Challenging evidence procurement

The state must present enough evidence and must procure said evidence through legal and acceptable means. A credible lawyer can scrutinize the submitted evidence to find loopholes that render it inadmissible.


This is when the law enforcement agency induces the accused to commit a crime that the person would not have committed otherwise. Attorneys can prove entrapment to defend persons charged with drug trafficking.

Individuals should also note there are different penalties for trafficking other drugs, such as heroin, ketamine, cocaine, etc. In Colorado, drugs such as cocaine and heroin generally carry more severe penalties per quantity than marijuana.

Drug Trafficking Facts in Colorado

According to Colorado Revised Statutes 18-18-405, drug trafficking is selling, distributing, manufacturing, or dispensing a controlled substance. The law also states that inducing others to perform any of these acts, or possessing supplies and equipment used to manufacture controlled substances, also qualifies as drug trafficking.

Although drug trafficking is usually a felony, an offense can be a misdemeanor in the following situations:

  • The American Food and Drug Administration (FDA) classifies the drug under Schedule V. Schedule V drugs are controlled substances with the least potential for abuse. These drugs primarily contain small quantities of certain narcotics.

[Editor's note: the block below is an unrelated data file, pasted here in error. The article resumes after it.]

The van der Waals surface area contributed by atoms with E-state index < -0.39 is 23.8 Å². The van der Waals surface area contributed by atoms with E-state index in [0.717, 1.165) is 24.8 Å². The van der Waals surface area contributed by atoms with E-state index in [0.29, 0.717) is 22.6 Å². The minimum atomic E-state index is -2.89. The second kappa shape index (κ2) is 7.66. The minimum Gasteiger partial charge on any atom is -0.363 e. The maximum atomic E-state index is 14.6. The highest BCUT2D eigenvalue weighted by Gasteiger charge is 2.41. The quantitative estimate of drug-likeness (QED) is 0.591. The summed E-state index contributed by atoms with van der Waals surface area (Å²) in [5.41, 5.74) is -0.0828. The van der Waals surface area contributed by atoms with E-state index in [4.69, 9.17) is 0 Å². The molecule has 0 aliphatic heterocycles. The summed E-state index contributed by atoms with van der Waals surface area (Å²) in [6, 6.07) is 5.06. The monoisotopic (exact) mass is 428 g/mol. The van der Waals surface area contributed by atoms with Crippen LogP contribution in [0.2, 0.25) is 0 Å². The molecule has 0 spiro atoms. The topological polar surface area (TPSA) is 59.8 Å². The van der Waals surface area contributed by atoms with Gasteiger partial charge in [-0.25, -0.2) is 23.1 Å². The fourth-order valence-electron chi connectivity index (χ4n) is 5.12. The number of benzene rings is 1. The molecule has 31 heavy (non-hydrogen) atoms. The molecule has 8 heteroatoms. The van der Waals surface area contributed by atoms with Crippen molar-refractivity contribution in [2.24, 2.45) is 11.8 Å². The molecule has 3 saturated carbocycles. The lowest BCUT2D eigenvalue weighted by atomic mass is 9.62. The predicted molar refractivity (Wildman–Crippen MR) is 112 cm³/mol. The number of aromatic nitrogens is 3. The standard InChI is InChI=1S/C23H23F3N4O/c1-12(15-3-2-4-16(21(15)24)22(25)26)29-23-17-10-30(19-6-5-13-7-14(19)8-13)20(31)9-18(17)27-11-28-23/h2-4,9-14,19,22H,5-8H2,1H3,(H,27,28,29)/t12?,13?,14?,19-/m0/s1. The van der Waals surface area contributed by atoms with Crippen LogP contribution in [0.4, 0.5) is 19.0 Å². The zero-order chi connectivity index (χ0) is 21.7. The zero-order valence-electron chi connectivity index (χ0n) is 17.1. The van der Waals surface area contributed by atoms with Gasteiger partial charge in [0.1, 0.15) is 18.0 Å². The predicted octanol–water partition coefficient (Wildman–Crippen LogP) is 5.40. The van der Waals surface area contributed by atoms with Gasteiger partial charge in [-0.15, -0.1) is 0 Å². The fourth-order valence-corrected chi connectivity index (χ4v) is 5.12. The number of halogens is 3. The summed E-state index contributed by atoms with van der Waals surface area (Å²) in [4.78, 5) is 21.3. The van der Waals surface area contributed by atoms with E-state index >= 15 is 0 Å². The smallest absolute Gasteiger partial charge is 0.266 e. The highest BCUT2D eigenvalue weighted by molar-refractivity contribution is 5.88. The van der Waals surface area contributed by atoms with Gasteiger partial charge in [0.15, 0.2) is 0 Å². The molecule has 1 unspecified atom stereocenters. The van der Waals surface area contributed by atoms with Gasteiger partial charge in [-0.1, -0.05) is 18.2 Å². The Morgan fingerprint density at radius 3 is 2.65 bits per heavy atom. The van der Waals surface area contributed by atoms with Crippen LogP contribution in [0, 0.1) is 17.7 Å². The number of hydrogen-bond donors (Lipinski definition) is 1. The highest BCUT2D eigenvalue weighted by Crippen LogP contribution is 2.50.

• The drug transfer (a Schedule III or IV compound) is not transactional and is not more than 4 grams.

Concerned persons should note that certain level four drug felonies can be reduced to level one misdemeanors after successful probation. For instance, the non-transactional transfer of less than 4 grams of specific Schedule I or II drugs for consumption is a level four felony that can be reduced to a misdemeanor.

Colorado’s state government agency concerned with drug trafficking is the Department of Public Safety. At the federal level, the following agencies tackle drug trafficking:

According to a National Drug Intelligence Center (NDIC) report, Denver is a primary regional distribution center for drugs such as heroin, cocaine, and marijuana. The report also states that 8.9% of Colorado residents aged 12 and above reportedly abused illicit drugs. This is higher than the 6.3 percent recorded nationwide.

How Many Grams of Weed Is Considered Trafficking in Colorado?

Generally, transporting 2.5 pounds or more of weed is considered trafficking in Colorado. CRS Title 18-1.3-401.5 addresses the state's rules and penalties concerning drug trafficking.

The potential punishment for drug trafficking depends on multiple factors, such as the quantity of weed involved and whether other crimes occurred during the trafficking. Other factors that can influence weed trafficking penalties include:

  • Where the traffickers were caught (schools or parks)
  • Whether the offense involved minors
  • Whether the accused was with a gun while trafficking